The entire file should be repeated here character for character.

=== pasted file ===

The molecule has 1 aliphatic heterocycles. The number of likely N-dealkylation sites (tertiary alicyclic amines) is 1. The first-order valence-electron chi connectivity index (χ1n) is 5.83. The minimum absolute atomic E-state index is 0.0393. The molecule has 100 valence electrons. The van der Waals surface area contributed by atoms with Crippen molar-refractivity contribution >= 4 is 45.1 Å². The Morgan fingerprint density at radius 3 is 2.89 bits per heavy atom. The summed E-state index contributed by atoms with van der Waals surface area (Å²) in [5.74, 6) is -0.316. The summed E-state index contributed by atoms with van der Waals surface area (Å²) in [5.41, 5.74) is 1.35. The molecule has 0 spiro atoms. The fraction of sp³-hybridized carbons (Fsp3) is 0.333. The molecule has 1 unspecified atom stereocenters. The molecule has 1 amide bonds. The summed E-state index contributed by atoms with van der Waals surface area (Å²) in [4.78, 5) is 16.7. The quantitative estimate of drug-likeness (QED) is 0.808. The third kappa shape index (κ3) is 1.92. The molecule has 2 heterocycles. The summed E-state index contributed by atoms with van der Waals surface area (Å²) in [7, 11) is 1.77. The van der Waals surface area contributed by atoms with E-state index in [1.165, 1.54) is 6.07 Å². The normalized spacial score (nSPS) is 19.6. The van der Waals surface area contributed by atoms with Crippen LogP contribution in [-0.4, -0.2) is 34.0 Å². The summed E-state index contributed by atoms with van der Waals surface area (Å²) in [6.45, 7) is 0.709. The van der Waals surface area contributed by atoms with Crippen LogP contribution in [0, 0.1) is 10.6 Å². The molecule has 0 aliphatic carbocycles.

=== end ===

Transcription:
The molecule has 1 aliphatic heterocycles. The number of likely N-dealkylation sites (tertiary alicyclic amines) is 1. The first-order valence-electron chi connectivity index (χ1n) is 5.83. The minimum absolute atomic E-state index is 0.0393. The molecule has 100 valence electrons. The van der Waals surface area contributed by atoms with Crippen molar-refractivity contribution >= 4 is 45.1 Å². The Morgan fingerprint density at radius 3 is 2.89 bits per heavy atom. The summed E-state index contributed by atoms with van der Waals surface area (Å²) in [5.74, 6) is -0.316. The summed E-state index contributed by atoms with van der Waals surface area (Å²) in [5.41, 5.74) is 1.35. The molecule has 0 spiro atoms. The fraction of sp³-hybridized carbons (Fsp3) is 0.333. The molecule has 1 unspecified atom stereocenters. The molecule has 1 amide bonds. The summed E-state index contributed by atoms with van der Waals surface area (Å²) in [4.78, 5) is 16.7. The quantitative estimate of drug-likeness (QED) is 0.808. The third kappa shape index (κ3) is 1.92. The molecule has 2 heterocycles. The summed E-state index contributed by atoms with van der Waals surface area (Å²) in [7, 11) is 1.77. The van der Waals surface area contributed by atoms with E-state index in [1.165, 1.54) is 6.07 Å². The normalized spacial score (nSPS) is 19.6. The van der Waals surface area contributed by atoms with Crippen LogP contribution in [-0.4, -0.2) is 34.0 Å². The summed E-state index contributed by atoms with van der Waals surface area (Å²) in [6.45, 7) is 0.709. The van der Waals surface area contributed by atoms with Crippen LogP contribution in [0, 0.1) is 10.6 Å². The molecule has 0 aliphatic carbocycles.